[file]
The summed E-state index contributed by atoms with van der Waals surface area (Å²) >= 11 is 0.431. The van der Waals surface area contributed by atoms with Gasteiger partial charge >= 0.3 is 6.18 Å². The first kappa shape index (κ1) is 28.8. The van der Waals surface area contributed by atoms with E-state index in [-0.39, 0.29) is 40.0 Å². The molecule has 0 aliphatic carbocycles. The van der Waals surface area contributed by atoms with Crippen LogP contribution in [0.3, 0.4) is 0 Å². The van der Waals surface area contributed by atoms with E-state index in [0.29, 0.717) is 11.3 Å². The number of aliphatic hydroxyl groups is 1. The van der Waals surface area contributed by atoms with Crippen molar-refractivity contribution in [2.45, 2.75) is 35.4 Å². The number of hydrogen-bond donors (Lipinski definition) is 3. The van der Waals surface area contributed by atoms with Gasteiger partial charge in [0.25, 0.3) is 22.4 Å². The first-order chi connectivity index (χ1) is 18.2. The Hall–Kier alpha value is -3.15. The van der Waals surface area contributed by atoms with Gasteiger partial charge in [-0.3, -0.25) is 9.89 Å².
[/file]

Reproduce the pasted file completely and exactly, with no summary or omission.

The summed E-state index contributed by atoms with van der Waals surface area (Å²) >= 11 is 0.431. The van der Waals surface area contributed by atoms with Gasteiger partial charge >= 0.3 is 6.18 Å². The first kappa shape index (κ1) is 28.8. The van der Waals surface area contributed by atoms with E-state index in [-0.39, 0.29) is 40.0 Å². The molecule has 0 aliphatic carbocycles. The van der Waals surface area contributed by atoms with Crippen LogP contribution in [0.3, 0.4) is 0 Å². The van der Waals surface area contributed by atoms with E-state index in [0.29, 0.717) is 11.3 Å². The number of aliphatic hydroxyl groups is 1. The van der Waals surface area contributed by atoms with Crippen molar-refractivity contribution in [2.45, 2.75) is 35.4 Å². The number of hydrogen-bond donors (Lipinski definition) is 3. The van der Waals surface area contributed by atoms with Gasteiger partial charge in [0.25, 0.3) is 22.4 Å². The first-order chi connectivity index (χ1) is 18.2. The Hall–Kier alpha value is -3.15. The van der Waals surface area contributed by atoms with Gasteiger partial charge in [-0.3, -0.25) is 9.89 Å².